NORRIDGEWOCK — Town officials plan to meet with organizers of the Great North Music Festival on Wednesday night to discuss details of a decades-old mass-gathering ordinance that was brought back to life last year when the festival brought more than 3,000 people to a 400-acre farm on Red Barn Road.

In addition to some noise complaints, the town had concerns about traffic flow and access for public works crews and the Fire Department on the road during the festival last fall, said Town Manager Michelle Flewelling.

“We’ve been trying to get together sort of a debriefing to discuss what in the ordinance works and what didn’t,” Flewelling said. “I believe they’ll be looking to do another event again this fall, so it’s really a matter of talking about what worked, what didn’t and making sure the ordinance is doing what it’s meant to.”

Selectmen will meet at 6 p.m. Wednesday at the Town Office and have invited the Planning Board, organizers of the festival and Tim Rogers, the property owner where the festival has been held the last two years, to be part of the discussion.

The Great North Music Festival started at Last Breath Farm in 2013 and drew about 1,500 people over three days. Last year the festival attracted 3,800, according to Chris Cote, a promoter of the festival. He said the event is scheduled for Labor Day weekend this year and that ticket sales will be capped at 5,000.

“We’ve actually prepared a whole portfolio on our experience going through the rigmarole of getting everything prepared and the execution and breakdown so we can get a bit more synergy with the town,” Cote said.

Cote said he had no specific concerns about the permitting process, but thought it could be streamlined better to avoid redundancy in state and local ordinance requirements.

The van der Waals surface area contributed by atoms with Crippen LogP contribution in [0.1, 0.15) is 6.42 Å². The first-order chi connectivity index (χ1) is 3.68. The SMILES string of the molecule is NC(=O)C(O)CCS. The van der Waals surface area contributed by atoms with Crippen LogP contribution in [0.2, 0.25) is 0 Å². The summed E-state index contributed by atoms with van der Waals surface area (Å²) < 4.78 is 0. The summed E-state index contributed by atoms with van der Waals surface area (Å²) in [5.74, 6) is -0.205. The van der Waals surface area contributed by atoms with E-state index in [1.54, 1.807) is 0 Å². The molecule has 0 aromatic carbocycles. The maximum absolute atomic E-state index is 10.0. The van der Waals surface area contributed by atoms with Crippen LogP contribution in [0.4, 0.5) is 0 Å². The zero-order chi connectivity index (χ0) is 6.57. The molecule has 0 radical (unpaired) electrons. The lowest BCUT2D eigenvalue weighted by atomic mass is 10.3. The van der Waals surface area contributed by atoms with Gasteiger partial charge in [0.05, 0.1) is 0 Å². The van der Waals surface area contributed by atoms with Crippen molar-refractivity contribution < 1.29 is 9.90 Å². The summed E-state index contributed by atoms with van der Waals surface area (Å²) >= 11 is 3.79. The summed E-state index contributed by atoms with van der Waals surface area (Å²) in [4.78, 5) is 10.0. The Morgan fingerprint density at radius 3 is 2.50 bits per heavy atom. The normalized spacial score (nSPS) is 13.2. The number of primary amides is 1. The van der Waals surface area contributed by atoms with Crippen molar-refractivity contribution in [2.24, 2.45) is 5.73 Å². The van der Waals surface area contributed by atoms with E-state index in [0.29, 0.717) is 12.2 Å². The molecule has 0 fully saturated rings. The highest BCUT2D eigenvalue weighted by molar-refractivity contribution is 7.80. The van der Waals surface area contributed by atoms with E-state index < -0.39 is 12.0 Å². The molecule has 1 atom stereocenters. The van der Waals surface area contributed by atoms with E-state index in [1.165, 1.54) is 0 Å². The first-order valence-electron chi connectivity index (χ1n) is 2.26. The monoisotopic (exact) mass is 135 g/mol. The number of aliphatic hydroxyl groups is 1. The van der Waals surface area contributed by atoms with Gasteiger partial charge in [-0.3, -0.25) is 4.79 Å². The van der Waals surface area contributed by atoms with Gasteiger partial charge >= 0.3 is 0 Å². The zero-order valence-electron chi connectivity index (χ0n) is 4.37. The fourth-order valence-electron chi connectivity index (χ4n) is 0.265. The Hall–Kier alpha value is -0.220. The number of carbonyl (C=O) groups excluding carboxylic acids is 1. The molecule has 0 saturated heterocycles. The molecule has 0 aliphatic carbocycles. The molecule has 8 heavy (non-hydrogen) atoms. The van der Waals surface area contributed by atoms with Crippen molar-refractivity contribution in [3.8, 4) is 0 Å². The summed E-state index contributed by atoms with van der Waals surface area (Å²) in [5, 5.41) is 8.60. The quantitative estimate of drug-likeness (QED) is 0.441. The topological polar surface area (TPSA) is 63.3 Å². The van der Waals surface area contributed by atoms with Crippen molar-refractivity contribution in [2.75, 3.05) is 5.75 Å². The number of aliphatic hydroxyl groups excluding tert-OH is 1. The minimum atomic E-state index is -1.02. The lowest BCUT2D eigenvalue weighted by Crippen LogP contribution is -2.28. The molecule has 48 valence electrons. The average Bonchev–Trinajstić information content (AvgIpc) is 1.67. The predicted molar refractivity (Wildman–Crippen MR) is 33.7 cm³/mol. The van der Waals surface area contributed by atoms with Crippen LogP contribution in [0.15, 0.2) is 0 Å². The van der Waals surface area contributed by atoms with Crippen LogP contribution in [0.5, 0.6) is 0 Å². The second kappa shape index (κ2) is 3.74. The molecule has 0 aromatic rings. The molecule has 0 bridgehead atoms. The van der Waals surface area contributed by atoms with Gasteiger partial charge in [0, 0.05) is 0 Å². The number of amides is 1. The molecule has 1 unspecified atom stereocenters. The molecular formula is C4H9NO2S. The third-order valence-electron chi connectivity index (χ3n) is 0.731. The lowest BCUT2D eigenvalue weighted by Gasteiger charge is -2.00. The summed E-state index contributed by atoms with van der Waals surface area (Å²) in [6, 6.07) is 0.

“Aside from that, the town was incredibly helpful in facilitating us last year, as I assume they will be this year as well,” Cote said.

The mass gathering ordinance was adopted in the 1990s but was never used until last year, Flewelling said.

It requires that a permit be filed with the town Planning Board for any gathering of more than 1,000 people and has requirements for site maps, proposed toilets, water supply sources, parking and how to provide medical services among other things. It also stipulates that the applicant notify abutting property owners and that the Planning Board hold a public hearing on the application.

“There’s just various different things that we think could be better, things we could do on our end that maybe would make it easier for the entertainer or things that maybe nobody thought of, like anticipation for spillover,” she said.

One concern that the town had last year was traffic flow and the blockage of the road to public works crews, Flewelling said.

“If you think about it, if the event ends at 11 p.m., they still need the whole next day to clean up. We had some big problems with getting through up there. At one point in time, the public works truck couldn’t get through, which led us to have some pretty severe concerns about what would have happened if it was a firetruck, and that sort of thing,” she said.

Rachel Ohm — 612-2368

[email protected]

Twitter: @rachel_ohm

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